The main reason the UK is concerned about the new reform is due to the fact it introduces the client into the IR35 mix. Up until now, failure to comply with IR35 rules fell swiftly and fully on the PSC contractor and consisted of payment for unpaid employment taxes dating as far back at seven years (ouch). Which for most contractors was a risk worth the reward as the PSC Contractor would benefit from a more profitable tax structure.
With the new change, the payment for unpaid employment taxes, including Employers NI sits with the client. Now a single case might be worth the risk, but when you multiply the risk over let’s say 100 contractors, it snowballs.
Let me show you an example
One contractor with an average daily rate of £350 equals £1,750 weekly cost via a PSC
Now the PAYE breakdown on this (roughly) is:
The total liability per contractor based on the example above is £678.14 per week, I don’t need to multiply that number by 100 and then by six months for you to realise the risk is high. Let’s also not forget that HMRC can levy an additional penalty and interest on these payments. This can be up to 100% of the amount owed, yes that means you could pay double the amount per contractor, one amount for correcting taxes and NI the other as the penalty.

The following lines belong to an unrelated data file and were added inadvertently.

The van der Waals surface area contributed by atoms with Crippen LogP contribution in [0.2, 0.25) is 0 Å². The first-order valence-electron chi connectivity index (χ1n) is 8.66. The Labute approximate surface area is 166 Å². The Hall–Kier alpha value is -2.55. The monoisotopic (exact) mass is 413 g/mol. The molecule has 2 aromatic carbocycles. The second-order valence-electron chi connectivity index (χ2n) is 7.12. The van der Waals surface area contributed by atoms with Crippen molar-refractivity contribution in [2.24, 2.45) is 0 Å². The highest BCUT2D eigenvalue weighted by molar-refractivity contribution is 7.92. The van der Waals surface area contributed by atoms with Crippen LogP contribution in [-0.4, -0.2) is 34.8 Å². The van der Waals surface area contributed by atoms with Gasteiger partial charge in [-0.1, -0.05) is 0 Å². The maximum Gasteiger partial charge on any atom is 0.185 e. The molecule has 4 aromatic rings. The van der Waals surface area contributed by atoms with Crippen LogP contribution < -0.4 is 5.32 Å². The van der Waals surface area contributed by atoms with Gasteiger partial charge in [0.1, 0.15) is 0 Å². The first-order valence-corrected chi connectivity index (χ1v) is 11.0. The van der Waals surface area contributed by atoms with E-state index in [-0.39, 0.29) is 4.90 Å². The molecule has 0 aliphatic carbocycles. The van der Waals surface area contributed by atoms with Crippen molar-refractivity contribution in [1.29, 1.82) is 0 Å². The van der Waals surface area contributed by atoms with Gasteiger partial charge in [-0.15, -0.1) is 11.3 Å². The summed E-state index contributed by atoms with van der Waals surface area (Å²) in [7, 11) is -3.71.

Now it’s not all doom and gloom, there have been recent changes which soften the blow. Unlike the original draft legislation, only payments for services delivered after April 6 2021 will fall under the scope of the change. More importantly, HMRC has agreed that no penalty will be levied for infringements within the first 12 months. Now the client will still need to pay the missing tax and NI, but they will not add any penalties.
And there you have it, well almost, I have one more article to write which will explain how to mitigate all of this risk. So if you want to know the safest and most compliant way to manage this liability without removing the flexible workforce, give it a read.